Emerald ash borer (EAB) is a beetle that was accidentally introduced into North America from Asia. EAB infests all species of ash and is almost always fatal without treatment. Photo by: David Cappaert, Michigan State University
The fall cankerworm is a native defoliating insect found throughout much of North America. Severe infestations of cankerworms can cause widespread defoliation, tree stress and possible tree death. Major infestations and defoliation have occurred in Fairfax County. Photo by: Joseph Berger, Bugwood.org
In 1869, the spongy moth escaped from a Massachusetts lab and became established in North America. It continues to be a serious insect threat to trees and shrubs in the United States. There are several caterpillars common to Fairfax County which are often mistaken for spongy moth. Photo By: Joseph BergerUSDA Forest Service - Region 8 - Southern Archive, Bugwood.org
The hemlock woolly adelgid (Adelges tsugae), commonly referred to as HWA, is an aphid-like insect native to East Asia. It feeds on nutrient and water storage cells at the base of hemlock needles. This exotic, invasive insect was likely imported into the United States on Japanese hemlock nursery stock in the 1950s.
The spotted lanternfly is an invasive insect that is native to East Asia. Like many exotic insects, it has no known natural enemies in the United States to keep the population under control. This insect is a plant hopper and the nymphs and adults are excellent jumpers. Adults use their two pairs of colorful wings when they jump and glide.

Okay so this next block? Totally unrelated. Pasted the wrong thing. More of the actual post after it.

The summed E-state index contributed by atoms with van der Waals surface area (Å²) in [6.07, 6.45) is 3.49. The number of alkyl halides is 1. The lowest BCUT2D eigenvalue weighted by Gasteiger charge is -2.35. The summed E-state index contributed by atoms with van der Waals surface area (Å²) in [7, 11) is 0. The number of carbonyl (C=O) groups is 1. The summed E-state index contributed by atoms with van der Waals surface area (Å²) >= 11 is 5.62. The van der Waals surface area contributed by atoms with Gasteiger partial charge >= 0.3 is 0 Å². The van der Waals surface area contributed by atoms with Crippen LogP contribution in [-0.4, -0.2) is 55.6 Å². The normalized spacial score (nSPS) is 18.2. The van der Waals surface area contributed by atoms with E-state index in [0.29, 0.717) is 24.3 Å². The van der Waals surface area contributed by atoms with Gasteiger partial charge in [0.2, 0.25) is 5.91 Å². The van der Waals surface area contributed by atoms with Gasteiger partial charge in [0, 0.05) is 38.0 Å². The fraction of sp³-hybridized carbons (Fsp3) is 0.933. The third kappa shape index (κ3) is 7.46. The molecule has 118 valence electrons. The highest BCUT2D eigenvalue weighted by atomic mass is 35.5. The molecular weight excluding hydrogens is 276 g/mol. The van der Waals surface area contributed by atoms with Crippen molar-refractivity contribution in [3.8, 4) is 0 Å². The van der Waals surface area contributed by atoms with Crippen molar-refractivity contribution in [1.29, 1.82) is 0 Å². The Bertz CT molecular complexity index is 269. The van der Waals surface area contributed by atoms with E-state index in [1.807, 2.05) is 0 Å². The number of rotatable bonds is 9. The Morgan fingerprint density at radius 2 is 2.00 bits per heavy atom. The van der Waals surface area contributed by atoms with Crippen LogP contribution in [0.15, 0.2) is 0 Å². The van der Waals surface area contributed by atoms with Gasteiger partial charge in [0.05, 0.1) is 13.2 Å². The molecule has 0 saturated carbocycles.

Beech bark disease (BBD) is a devastating and fatal disease complex which affects American beech (Fagus grandifolia) as well as ornamental beech species (European beech, Fagus sylvestris and others). BBD was accidentally imported into Nova Scotia, Canada around 1890 on ornamental beech. Since then, it has been spreading slowly southward throughout the eastern United States. Humans also contribute to disease spread by transporting firewood.
Beech leaf disease (BLD) is a relatively new disease of native American beech (Fagus grandifolia) as well as the commonly planted European beech (Fagus sylvatica), and Asian beech (Engleriana subspecies). It is associated with a microscopic roundworm or nematode (Litylenchus crenatae mccannii) that feeds inside the leaves. Saplings can die in only a year or two while older trees may die over several years.
Sudden Oak Death (SOD) is caused by the mold pathogen Phytophthora ramorum. Fairfax County UFMD Forest Pest Branch is cooperating with the United States Department of Agriculture Animal and Plant Health Inspection Service (USDA APHIS) to watch for this disease in Fairfax County.
Thousand cankers disease (TCD) is caused by a fungal pathogen and bark beetle that is fatal to black walnut. Thousand cankers disease now threatens the health and survival of black walnut across its entire native range including here in Fairfax County.
Invasive species can lead to the extinction of native plants and animals, reduce biodiversity, and permanently change habitats. Learn more and share with others what invasive species are, their damaging effects and the need to control them. Find out what we are doing in Fairfax County, what you can do to make a difference and how to recognize, prevent, control, and report them.